Some community members from Grassy Narrows First Nation say they were denied their right to vote on Election Night 2022.

On Election Night, Senator hopeful for the Kenora riding and First Nation advocate, Tania Cameron, raised the issue that Grassy Narrows First Nation did not have a polling station open on election night, leaving members who decided to not evacuate to Thunder Bay late last month without any options to vote.

Roughly 100 Grassy Narrows members evacuated to Thunder Bay in late May due to severe flooding in their community. The evacuees were mostly elders and those considered the most vulnerable.

Cameron says she spoke with one voter who drove 170 km from Grassy Narrows to Kenora in hopes of casting a ballot, but was told he had to head to Ear Falls instead, over 260 km away. His Voter Information Card shows his polling station should have been Grassy Narrows’ Youth Drop-In centre, but the centre was closed on Election Night at the request of community leadership.

To make matters worse, the Ministry of Transportation says Highway 105 to Ear Falls is still closed due to flooding over the roadway, and the only access to the community is through the Quibell back roads.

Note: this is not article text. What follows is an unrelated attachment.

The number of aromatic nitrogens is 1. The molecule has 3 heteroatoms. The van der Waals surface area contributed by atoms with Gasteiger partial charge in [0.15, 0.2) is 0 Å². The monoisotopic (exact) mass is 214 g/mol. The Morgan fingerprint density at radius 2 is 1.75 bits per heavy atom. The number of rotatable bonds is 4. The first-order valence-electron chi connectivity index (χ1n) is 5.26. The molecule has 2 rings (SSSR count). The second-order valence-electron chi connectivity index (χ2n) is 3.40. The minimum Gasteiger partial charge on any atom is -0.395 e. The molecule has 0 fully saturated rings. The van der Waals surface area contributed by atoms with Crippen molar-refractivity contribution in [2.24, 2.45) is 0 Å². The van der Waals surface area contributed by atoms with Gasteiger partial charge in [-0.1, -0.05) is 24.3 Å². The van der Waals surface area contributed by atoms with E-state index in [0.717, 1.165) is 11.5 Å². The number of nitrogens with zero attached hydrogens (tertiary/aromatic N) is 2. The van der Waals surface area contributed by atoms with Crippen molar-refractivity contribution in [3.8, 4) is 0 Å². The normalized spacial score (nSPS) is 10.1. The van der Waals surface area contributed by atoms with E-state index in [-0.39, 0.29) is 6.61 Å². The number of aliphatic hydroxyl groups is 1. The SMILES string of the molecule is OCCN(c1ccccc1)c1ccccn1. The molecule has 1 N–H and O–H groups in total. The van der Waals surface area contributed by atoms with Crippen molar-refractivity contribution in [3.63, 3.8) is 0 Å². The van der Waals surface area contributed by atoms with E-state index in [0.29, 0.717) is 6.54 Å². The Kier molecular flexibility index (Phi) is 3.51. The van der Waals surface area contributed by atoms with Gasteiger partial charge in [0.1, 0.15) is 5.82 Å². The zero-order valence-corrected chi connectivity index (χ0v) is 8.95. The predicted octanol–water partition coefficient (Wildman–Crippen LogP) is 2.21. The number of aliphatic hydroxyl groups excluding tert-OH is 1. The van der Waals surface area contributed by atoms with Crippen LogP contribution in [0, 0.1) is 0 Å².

In response, a spokesperson for Elections Ontario explains that Elections Ontario did make alternative arrangements for Grassy Narrows evacuees to be able to vote in Thunder Bay, and members were able to vote within the hotel they were staying in. 

They say on the afternoon of June 1, a day prior to the election, Elections Ontario was informed by remaining members in Grassy Narrows that there had been a death in the community, and they felt they would be unable to carry out the community’s polling station.

Elections Ontario says members were then asked to be redirected to the nearest polling station by a notice on the door of the closed drop-in centre, which directed members to Ear Falls, roughly two hours away.